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Dental Blocks in Aesthetic Procedures

dental blocks A dental block refers to intraoral injections of anesthetic, such as lidocaine, that is often used by dentists for dental procedures. Dental blocks have been most commonly used for patients receiving lip injections to help alleviate some of the pain and discomfort associated with those treatments.

One of the main reasons why dental blocks are not used anymore is that many fillers now contain lidocaine in the injection. For example, Juvéderm Ultra XC and Restylane® Lyft with Lidocaine contain the numbing agent within the product. This was a game changer for the industry. Now, a topical anesthetic before the injection combined with the lidocaine in the injection will help minimize the discomfort for patients.

There are a number of benefits of having the lidocaine within the injectable product and not using a dental block:

  • The dental block can be more painful than the actual injections. You still have to have an injection with the dental block and it can be just as painful, if not more painful than injecting the actual product.
  • Using a dental block makes the treatment more expensive. It’s an added expense to have a dental block because it is an additional product and additional procedure time..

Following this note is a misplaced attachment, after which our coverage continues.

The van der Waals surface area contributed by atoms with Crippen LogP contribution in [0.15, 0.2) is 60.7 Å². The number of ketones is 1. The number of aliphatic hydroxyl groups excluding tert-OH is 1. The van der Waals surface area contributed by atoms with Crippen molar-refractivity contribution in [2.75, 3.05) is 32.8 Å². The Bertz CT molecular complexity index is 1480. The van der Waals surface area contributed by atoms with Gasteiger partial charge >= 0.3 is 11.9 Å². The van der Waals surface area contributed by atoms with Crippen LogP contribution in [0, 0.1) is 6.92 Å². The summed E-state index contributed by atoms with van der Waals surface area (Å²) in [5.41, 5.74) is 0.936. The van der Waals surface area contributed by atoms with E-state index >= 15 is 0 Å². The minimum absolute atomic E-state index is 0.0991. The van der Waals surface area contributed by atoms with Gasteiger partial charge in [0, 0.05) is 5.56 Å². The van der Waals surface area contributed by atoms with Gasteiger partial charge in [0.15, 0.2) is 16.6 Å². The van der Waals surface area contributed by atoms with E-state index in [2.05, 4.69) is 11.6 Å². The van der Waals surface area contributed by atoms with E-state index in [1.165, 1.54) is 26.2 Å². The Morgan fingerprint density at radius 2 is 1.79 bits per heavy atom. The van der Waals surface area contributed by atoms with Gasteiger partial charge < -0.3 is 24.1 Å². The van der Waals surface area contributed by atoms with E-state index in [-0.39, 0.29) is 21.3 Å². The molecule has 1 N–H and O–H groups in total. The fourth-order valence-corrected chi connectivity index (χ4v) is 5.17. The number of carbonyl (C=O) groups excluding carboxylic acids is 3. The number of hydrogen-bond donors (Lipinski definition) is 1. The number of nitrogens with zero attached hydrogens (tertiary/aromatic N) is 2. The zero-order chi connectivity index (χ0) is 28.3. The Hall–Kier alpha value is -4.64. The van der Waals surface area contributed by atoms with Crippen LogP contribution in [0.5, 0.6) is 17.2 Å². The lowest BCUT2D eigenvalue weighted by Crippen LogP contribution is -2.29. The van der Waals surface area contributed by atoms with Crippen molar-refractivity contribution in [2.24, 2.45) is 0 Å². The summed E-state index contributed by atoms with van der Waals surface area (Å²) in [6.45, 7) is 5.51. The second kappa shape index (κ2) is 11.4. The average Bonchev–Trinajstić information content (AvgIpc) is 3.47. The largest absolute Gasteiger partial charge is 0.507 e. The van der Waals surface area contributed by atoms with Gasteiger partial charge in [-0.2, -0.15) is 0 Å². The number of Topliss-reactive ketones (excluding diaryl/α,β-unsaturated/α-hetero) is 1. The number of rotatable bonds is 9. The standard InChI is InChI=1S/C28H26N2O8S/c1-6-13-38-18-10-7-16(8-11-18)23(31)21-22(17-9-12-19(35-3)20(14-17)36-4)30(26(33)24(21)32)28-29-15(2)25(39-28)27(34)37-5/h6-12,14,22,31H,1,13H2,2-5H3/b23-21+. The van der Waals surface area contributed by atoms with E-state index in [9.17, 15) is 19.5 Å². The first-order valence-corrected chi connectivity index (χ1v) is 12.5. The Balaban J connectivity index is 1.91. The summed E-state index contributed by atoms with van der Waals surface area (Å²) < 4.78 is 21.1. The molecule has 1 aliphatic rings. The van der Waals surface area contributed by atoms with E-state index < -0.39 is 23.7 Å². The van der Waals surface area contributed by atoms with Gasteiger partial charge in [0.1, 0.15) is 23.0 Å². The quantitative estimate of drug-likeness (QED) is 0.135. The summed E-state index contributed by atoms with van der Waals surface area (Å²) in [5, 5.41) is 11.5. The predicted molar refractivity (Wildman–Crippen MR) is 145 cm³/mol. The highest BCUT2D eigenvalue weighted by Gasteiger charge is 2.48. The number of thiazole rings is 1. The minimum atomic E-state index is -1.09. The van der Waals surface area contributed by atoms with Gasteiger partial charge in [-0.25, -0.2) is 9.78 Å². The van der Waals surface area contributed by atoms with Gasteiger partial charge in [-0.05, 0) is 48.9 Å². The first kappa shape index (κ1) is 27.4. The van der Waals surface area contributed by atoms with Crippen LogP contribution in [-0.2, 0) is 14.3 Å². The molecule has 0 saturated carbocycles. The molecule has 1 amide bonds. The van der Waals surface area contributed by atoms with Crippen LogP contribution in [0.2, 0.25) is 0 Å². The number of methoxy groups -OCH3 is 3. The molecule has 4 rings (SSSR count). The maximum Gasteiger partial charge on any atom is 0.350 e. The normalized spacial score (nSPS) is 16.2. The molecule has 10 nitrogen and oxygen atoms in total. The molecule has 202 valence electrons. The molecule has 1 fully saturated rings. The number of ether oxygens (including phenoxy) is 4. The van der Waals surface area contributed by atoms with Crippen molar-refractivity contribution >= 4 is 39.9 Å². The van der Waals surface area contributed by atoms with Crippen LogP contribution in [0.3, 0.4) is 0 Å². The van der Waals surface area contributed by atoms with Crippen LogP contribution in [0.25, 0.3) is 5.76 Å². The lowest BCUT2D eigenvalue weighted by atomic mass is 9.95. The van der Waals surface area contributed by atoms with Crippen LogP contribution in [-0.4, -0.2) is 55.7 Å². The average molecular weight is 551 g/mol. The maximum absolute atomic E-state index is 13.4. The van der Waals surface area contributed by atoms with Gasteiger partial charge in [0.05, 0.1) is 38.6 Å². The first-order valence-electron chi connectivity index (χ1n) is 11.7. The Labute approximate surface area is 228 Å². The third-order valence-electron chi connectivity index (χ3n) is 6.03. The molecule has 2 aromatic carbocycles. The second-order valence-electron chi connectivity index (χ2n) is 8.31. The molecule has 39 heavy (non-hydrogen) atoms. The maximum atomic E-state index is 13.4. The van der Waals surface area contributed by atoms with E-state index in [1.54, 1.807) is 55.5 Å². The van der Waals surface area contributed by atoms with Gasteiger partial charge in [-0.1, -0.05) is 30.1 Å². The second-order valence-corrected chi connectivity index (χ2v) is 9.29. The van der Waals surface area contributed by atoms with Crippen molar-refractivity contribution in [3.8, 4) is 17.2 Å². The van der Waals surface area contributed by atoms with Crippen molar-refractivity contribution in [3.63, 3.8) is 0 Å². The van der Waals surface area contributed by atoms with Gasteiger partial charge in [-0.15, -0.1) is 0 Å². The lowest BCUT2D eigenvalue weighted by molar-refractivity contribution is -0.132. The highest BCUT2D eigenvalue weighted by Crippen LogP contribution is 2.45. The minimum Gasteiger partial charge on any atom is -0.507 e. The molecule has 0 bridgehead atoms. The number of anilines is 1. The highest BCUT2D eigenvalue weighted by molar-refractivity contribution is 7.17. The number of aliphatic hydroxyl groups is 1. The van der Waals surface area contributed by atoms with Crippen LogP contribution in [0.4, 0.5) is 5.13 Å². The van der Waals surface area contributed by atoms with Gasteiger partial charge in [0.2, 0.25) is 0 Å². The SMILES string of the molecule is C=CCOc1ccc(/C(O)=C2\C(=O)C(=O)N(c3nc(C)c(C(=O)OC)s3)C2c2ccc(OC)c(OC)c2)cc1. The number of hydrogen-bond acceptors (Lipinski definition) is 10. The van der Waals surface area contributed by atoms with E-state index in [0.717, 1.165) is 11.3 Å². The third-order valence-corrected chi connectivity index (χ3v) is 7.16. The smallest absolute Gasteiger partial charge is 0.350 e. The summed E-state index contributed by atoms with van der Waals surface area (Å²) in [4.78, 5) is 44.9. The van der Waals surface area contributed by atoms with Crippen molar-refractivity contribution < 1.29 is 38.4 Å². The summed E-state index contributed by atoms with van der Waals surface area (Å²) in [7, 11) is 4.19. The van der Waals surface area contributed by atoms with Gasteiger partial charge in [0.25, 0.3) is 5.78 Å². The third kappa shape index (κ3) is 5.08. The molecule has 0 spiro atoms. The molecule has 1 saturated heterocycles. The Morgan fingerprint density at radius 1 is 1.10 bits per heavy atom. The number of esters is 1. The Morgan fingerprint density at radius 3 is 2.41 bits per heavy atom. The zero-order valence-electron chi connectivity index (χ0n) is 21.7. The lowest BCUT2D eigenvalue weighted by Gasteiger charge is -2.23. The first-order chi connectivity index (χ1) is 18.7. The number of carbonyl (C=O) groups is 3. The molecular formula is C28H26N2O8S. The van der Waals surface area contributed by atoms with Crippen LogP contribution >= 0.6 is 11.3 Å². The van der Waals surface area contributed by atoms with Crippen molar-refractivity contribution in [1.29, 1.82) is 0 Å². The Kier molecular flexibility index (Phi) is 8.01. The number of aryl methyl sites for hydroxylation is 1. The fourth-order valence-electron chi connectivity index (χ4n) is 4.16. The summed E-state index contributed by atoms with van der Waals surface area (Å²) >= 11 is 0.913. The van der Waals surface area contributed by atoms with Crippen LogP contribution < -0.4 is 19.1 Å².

• A dental block can cause additional swelling or distortion of the area  which can make it difficult to determine the endpoint of treatment.
  • They cause numbness of the lip and lip dysfunction for hours after the procedure which can be unsatisfactory for many patients.
  • Using products that contain lidocaine can cause less bruising and swelling following the treatment.

Overall, decreasing the use of dental blocks has been shown to increase customer and physician satisfaction. There are still instances where a dental block may be used. When you are injecting a patient with a filler that does not contain lidocaine, it may be beneficial to use a dental block to minimize discomfort. If you have a patient who is very nervous about the procedure and the pain, then a dental block might be worth discussing. It all depends on your patient and their preferences.